Video

Video Europe’s Twin Crises Collide in Greece as Migrant Numbers Soar

Greece has replaced Italy as the main gateway for migrants into Europe, with more than 100,000 arrivals in the first six months of 2015. Many want to move further into Europe and escape Greece’s economic crisis, but they face widespread dangers on the journey overland through the Balkans. VOA's Henry Ridgwell reports.
Video

Video Stink Intensifies as Lebanon’s Trash Crisis Continues

After the closure of a major rubbish dump a week ago, the streets of Beirut are filling up with trash. Having failed to draw up a plan B, politicians are struggling to deal with the problem. John Owens has more for VOA from Beirut.
Video

Video Paris Rolls Out Blueprint to Fight Climate Change

A U.N. climate conference in December aims to produce an ambitious agreement to fight heat-trapping greenhouse gases. But many local governments are not waiting, and have drafted their own climate action plans. That’s the case with Paris — which is getting special attention, since it’s hosting the climate summit. Lisa Bryant takes a look for VOA at the transformation of the French capital into an eco-city.
Video

Video Racially Diverse Spider-Man Takes Center Stage

Whether it’s in a comic book or on the big screen, fans have always known the man behind the Spider-Man mask as Peter Parker. But that is changing, at least in the comic book world. Marvel Comics announced that a character called Miles Morales will replace Peter Parker as Spider-Man in a new comic book series. He is half Latino, half African American, and he is quite popular among comic book fans. Correspondent Elizabeth Lee reports from Los Angeles.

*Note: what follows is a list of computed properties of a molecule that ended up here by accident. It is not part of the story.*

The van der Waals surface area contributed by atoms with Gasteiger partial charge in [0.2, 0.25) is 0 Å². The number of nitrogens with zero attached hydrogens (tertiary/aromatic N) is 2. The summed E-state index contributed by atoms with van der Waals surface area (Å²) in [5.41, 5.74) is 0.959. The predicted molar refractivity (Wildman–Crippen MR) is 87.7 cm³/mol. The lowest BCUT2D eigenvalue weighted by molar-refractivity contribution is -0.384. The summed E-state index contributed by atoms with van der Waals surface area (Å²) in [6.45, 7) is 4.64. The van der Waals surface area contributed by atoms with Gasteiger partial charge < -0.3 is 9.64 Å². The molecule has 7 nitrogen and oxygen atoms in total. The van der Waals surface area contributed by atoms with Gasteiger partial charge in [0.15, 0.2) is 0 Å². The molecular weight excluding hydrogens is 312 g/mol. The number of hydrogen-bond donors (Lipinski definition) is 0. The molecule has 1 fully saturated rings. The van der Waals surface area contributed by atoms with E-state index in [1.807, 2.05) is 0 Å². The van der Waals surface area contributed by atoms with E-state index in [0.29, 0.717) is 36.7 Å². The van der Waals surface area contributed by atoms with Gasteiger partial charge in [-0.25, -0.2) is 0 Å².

Video

Video Critics of Japan Defense Policy Focus on Okinawa

In Okinawa, many locals have long complained that Tokyo places an unfair burden on the tiny island by locating most of Japan's U.S. military bases there. As Japan's government moves toward strengthening and expanding the country's defense policies, opponents of those plans are joining local protesters in Okinawa, voicing concern about where the country is headed. VOA’s Brian Padden reports from Okinawa.
Video

Video IS Uses Chemical Weapons in Syrian Attack

Islamic State militants have added a new weapon in their arsenal of fear: chemical weapons. VOA Kurdish service reporter Zana Omer was on the scene within hours of a recent attack in Hasakah, Syria, and has details of the subsequent investigation, in this report narrated by Miguel Amaya.
Video

Video Historic Symbol Is Theme of Vibrant New Show

A new exhibit in Washington is paying tribute to the American flag with a wide and eclectic selection of artwork that uses the historic symbol as its central theme. VOA’s Julie Taboh was at the DC Chamber of Commerce for the show’s opening.

VOA Blogs